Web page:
The key to getting data democratisation right lies in the data engineer

by | May 24, 2023

The key to getting data democratisation right lies in the data engineer

by | May 24, 2023 | Blog | 0 comments

The key to getting data democratisation right lies in the data engineer

MJ Scholtz, Data Engineer at PBT Group

Rated by Forbes as one of the top data science and analytics trends to watch in 2023, data democratisation is something that no business can afford to ignore. This is the act of opening up the world of data to the entire organisation and enabling business users to make confident, data-informed decisions and build customer experiences driven by data.

In recent years, South African companies have rapidly migrated to the cloud and hybrid work has normalised. It has become clear that employees need the same seamless access to data from home as they would in the office. However, this has been the exclusive domain of data engineers, analysts and scientists. Small portions of data and associated insights have started being made available to more people inside the business. While it is still early days, this data democratisation process is signifying the total reinvention of how data is viewed and managed inside an organisation.

Line in the sand

For a long time, there has been a line in the sand between the data management teams and business users. As a result, businesses have become much too reliant on data management teams to provide them with reports and insights which causes a bottleneck in the data distribution pipeline. This have led users to become hesitant to drive the creation of new insights and they would rather make use of standardised reports and estimates to reach conclusions. This behaviour will often result in useful data effectively going to waste as decision-makers are unaware of what they have at their disposal as well as the value to be derived from it.

One of the reasons behind this is the traditional viewpoint that you can only have access to data if you have a certain operational/technical level within the organisation. However, often the more hands-on ground forces and lower-level employees can provide the best insights.

Therefore, a need to open the world of data to people with different levels of responsibilities within the business becomes apparent. This will allow business individuals to utilise this open access to data to achieve their tasks more confidently and more efficiently.

Data concerns

The likes of POPIA and other data compliance measures are also contributing to companies being nervous about how to go about democratising data to more people inside the organisation. The repercussions, both financial and reputational, of an organisation risking the potential leak of sensitive data are certainly significant.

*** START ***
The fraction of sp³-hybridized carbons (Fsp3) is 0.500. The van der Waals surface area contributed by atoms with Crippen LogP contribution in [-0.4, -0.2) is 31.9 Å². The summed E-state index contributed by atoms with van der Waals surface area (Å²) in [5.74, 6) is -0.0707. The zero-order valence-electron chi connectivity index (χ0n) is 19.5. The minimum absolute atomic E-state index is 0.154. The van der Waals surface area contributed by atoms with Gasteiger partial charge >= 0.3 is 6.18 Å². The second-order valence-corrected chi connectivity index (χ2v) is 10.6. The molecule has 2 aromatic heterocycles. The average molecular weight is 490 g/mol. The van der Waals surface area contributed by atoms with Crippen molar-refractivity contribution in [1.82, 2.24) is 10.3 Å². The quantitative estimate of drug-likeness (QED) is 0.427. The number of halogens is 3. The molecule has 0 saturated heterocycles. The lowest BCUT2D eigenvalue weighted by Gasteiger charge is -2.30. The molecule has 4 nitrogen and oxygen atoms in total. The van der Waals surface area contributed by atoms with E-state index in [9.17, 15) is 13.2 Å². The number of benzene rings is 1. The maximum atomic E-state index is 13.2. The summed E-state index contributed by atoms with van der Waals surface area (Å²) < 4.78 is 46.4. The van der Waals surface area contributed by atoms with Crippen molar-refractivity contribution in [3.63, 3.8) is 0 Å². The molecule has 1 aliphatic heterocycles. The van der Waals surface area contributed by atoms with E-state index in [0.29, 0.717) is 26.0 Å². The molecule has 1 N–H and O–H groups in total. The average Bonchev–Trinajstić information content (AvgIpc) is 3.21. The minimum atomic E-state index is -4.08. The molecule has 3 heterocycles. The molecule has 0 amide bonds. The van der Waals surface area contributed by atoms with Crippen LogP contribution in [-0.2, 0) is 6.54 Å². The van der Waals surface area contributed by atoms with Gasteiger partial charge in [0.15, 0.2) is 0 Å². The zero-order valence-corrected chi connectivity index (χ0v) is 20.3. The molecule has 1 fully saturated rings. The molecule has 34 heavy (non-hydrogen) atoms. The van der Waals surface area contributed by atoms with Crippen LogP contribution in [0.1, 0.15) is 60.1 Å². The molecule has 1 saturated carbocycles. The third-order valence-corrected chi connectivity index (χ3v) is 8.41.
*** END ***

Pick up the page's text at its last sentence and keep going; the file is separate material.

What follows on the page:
This means that certain management aspects around data democratisation must be introduced. Companies must embrace tools that enable data masking and privatising certain aspects of data without risking the usability of the data. Throughout this process, it enables business users to freely explore data available to them without exposing sensitive information in the process.

Enter the data engineer

Data engineers play a critical role in successfully democratising data in an organisation as it is ultimately the responsibility of the data engineers to not only ensure the availability of data but also to the accessibility of data in a democratised environment. By giving the business users direct access to tools they can use to explore available datasets, investigate unprocessed/raw data and create and share new insights without intervention from the data management team, the data engineers can have more time to focus on their primary goals.

Aside from having a holistic view of the business data, the data engineer also functions as the bridge between the data environment and the business. So, when it comes to data democratisation, these data engineers have a good view of what the company has, what they want, and what they need. From an engineer perspective, they can advise the organisation on the value they will miss out on if there is a lack of data democratisation. In some cases, organisations have found it helpful to embed data engineers in each team within the business, to allow for a more specialised approach to identifying useful datasets and better understand the goals of their team.

When data democratisation is enabled across an entire organisation, it quickly becomes apparent that it can open floodgates to identify data that is available, what can be used, and the value that can be pulled from it. It becomes a game-changer for the business with data being used to drive profit margins.

While it is always good to take a technology-agnostic viewpoint around data democratisation, there are tools specifically designed to implement it within a company. But more than that, the organisation requires a mindset change from a management level to drive data democratisation successfully.

One of the best ways to approach the data democratisation journey is having a meticulous focus on privacy without jeopardising the main goal of what the company wants to achieve from embarking on the project to begin with – maximising the insights to be generated from the data at its disposal.


Related Articles